In other words, not only are private water companies in England performing better than the New Zealand council owned examples, but they have been outperforming Scottish Water - which has been the pin-up case study for the Ardern Government.

So let's be very clear.

Privatisation of water is not something to be scared of, in fact had it happened 30 years ago (not that it was even on the agenda) then there wouldn't be an infrastructure deficit in the billions for water.  Rates would be lower, yes you'd be paying a bill for water, but if it had followed the English model, there would be a water sector regulator capping the rate at which water prices could be increased, and ensuring that the natural monopoly water and sewerage companies had to meet key service standards.

Even the Government's own report acknowledges that it is PRIVATE water companies that perform well.

So what's actually wrong with private companies providing water infrastructure and services?

Why wont any Opposition MPs say there are benefits from letting the private sector take over?

Why do hysterical leftwing lightweights dominate this narrative and why do journalists never challenge it? (I mean it can't be because two of the major broadcasters are state owned can it?)


Tom Hunter said...

Re your last comment, it probably isn't that, not when you look at all the other private sector MSM journalists, who are as left-wing as their state counterparts. They all easily swing from one branch to another, John Campbell being the leading example.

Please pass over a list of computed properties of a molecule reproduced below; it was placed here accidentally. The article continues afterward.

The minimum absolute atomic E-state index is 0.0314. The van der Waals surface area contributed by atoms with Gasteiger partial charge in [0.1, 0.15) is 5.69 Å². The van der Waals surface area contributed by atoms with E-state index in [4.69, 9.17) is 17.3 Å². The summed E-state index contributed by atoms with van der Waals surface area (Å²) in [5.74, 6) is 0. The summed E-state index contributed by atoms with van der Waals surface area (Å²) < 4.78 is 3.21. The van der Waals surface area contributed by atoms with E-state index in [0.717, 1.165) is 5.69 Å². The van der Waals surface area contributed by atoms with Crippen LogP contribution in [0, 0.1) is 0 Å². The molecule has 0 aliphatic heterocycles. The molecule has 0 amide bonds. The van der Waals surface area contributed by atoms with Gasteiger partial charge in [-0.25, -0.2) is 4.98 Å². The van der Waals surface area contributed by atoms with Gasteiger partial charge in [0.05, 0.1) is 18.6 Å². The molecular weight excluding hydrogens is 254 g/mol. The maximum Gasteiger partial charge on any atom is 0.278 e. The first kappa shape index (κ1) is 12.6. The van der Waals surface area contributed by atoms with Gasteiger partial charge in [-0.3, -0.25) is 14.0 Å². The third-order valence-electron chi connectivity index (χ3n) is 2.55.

No, I'm afraid it's a combination of that, plus the "leading voices" in academia and politics that they constantly interview, plus the fact that the Rogernomics reforms, while having saved us from the fate of Zimbabwe and company, have not delivered in terms of productivity, with the accompanying steady rise in income vs cost-of-living. Yes, a lot of that is due to the rust-never-sleeps regulations of successive governments, plus the effective re-nationalisation of Air NZ and the endless sinkholes of Kiwirail and other government stuff that sucks money out of the private sector.

But the reality is that many ordinary people have not seen much success in recent years from the reforms, and what those reforms saved us from is a dim memory. And we're a center-left country to start with: Rogernomics was a bit of a fluke; the perfect combo of smart people who knew what they wanted to do and had a crisis as the reason to do it.

After that we just slipped back into our national comfort zone, which is why even businesses don't raise this matter and why the Left now dominate the conversation. Besides, they're also more on-guard and fanatical inside Labour to prevent it happening again - and you can't see National taking a lead on anything can you?

Libertyscott said...

Haven't even heard ACT talk about privatising water, which is gutlessness on another level for a party that claims to be in favour of less government. I don't think the UK model is perfect, but it would make a huge difference if those who are meant to support capitalism actually would try